Koppel, 81, started thinking about how “The Andy Griffith Show” was also set in the Carolinas, in the fictional town of Mayberry, N.C. After his workout, he went online and discovered that the CBS comedy was an even bigger hit than he remembered; the series, starring Griffith as the good-natured sheriff and Ron Howard as his adorable young son, was one of the most-watched shows from its debut in 1960 until it went off the air in 1968. And, more intriguingly, while Mayberry was not real, the city of Mount Airy, N.C., claims to be the prototype on which it was based, and still draws thousands of tourists every year looking to relive their beloved show.
So Koppel, the former ABC “Nightline” host and now a senior contributor to “CBS Sunday Morning,” called his producer, Dustin Stephens, and suggested that they travel down to Mount Airy. Koppel was curious: What made the show so popular? And what was it about this community that makes people want to come visit decades later?
What started with those general questions wound up evolving into one of the most striking TV segments of the year, as Koppel was visibly taken aback by the fierce nostalgia for a time and place that literally never existed — and how it connects to the misinformation that has infiltrated America’s politics.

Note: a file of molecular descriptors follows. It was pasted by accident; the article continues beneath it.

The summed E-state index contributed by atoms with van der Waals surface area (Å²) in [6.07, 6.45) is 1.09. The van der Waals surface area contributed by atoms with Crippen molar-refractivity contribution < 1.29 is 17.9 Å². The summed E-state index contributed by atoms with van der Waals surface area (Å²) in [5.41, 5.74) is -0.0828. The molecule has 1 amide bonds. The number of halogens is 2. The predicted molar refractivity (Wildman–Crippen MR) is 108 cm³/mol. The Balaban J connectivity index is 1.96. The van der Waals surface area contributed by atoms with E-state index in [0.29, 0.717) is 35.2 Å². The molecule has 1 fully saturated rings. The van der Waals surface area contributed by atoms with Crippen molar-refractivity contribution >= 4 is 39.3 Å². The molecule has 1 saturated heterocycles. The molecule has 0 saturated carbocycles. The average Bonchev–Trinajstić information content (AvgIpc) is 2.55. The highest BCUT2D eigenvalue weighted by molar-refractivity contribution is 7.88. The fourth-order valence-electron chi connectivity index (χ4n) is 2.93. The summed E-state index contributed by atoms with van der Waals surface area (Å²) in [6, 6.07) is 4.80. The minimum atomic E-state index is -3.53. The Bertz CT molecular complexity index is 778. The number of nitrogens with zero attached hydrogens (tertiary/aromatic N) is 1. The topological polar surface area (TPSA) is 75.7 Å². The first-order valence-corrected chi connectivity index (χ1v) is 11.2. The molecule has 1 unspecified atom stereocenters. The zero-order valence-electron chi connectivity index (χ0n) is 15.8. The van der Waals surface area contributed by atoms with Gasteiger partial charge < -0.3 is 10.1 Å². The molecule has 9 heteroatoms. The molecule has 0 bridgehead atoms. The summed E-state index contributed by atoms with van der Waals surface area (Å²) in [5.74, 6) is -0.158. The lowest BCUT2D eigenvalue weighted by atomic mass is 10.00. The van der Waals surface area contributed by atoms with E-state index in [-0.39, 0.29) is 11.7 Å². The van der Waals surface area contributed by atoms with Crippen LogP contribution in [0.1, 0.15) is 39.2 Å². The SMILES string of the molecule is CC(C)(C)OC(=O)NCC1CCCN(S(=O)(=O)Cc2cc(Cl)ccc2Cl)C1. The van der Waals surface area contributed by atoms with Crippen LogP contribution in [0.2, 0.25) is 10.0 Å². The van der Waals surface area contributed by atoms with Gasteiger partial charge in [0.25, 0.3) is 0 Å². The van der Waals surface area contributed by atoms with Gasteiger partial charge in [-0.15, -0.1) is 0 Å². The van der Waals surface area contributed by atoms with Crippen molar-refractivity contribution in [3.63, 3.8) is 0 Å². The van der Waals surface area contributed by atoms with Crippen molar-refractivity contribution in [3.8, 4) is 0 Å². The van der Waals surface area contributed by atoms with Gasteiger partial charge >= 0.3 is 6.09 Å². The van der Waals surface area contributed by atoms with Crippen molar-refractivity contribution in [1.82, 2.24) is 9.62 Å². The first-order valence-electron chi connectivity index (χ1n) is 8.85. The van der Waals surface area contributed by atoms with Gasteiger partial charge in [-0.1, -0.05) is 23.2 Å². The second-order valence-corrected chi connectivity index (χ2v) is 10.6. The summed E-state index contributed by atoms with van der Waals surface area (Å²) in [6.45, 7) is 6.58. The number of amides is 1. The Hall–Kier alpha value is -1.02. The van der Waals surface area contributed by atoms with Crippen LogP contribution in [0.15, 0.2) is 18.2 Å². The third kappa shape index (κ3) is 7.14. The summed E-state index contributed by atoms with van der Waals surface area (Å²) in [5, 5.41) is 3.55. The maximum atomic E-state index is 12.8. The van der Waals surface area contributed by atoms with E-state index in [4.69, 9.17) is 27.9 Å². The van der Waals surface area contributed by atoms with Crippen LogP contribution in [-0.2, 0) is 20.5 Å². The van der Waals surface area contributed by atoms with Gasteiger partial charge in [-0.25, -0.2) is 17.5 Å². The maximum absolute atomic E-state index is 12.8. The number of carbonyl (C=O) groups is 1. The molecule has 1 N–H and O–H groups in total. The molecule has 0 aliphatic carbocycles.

“People looking back at that program seem to confuse the program with what reality was like in those days, wishing that we could only restore some of the good feelings, some of the kindness, some of the decency,” Koppel said in an interview. “But what they’re really reflecting on is not what was going on in a particular North Carolina community. What they’re reflecting on is what was going on in the creative minds of a bunch of scriptwriters out in Hollywood.”
“The Andy Griffith Show,” a viewing experience that Koppel compared to “chomping down on a marshmallow,” was an antidote to everything going on in the world at the time, which never showed up on the sunny series: Tens of thousands of American troops killed in Vietnam War. Race riots throughout the country. Assassinations.